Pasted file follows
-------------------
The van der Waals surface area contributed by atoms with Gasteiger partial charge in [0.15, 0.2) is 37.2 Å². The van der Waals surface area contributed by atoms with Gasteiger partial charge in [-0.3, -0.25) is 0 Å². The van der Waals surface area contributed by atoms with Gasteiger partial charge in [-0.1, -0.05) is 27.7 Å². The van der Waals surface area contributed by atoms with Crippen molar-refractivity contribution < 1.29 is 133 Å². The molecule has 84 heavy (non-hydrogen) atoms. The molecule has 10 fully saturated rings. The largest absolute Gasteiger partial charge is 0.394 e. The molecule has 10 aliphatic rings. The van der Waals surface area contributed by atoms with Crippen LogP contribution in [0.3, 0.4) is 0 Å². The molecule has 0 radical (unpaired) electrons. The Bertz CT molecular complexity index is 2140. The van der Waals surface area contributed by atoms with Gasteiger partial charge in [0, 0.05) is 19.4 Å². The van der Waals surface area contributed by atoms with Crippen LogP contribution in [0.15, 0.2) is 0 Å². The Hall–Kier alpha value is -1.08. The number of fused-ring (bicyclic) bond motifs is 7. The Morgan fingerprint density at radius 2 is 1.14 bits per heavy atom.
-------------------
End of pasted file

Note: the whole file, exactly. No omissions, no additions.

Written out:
The van der Waals surface area contributed by atoms with Gasteiger partial charge in [0.15, 0.2) is 37.2 Å². The van der Waals surface area contributed by atoms with Gasteiger partial charge in [-0.3, -0.25) is 0 Å². The van der Waals surface area contributed by atoms with Gasteiger partial charge in [-0.1, -0.05) is 27.7 Å². The van der Waals surface area contributed by atoms with Crippen molar-refractivity contribution < 1.29 is 133 Å². The molecule has 84 heavy (non-hydrogen) atoms. The molecule has 10 fully saturated rings. The largest absolute Gasteiger partial charge is 0.394 e. The molecule has 10 aliphatic rings. The van der Waals surface area contributed by atoms with Crippen LogP contribution in [0.3, 0.4) is 0 Å². The molecule has 0 radical (unpaired) electrons. The Bertz CT molecular complexity index is 2140. The van der Waals surface area contributed by atoms with Gasteiger partial charge in [0, 0.05) is 19.4 Å². The van der Waals surface area contributed by atoms with Crippen LogP contribution in [0.15, 0.2) is 0 Å². The Hall–Kier alpha value is -1.08. The number of fused-ring (bicyclic) bond motifs is 7. The Morgan fingerprint density at radius 2 is 1.14 bits per heavy atom.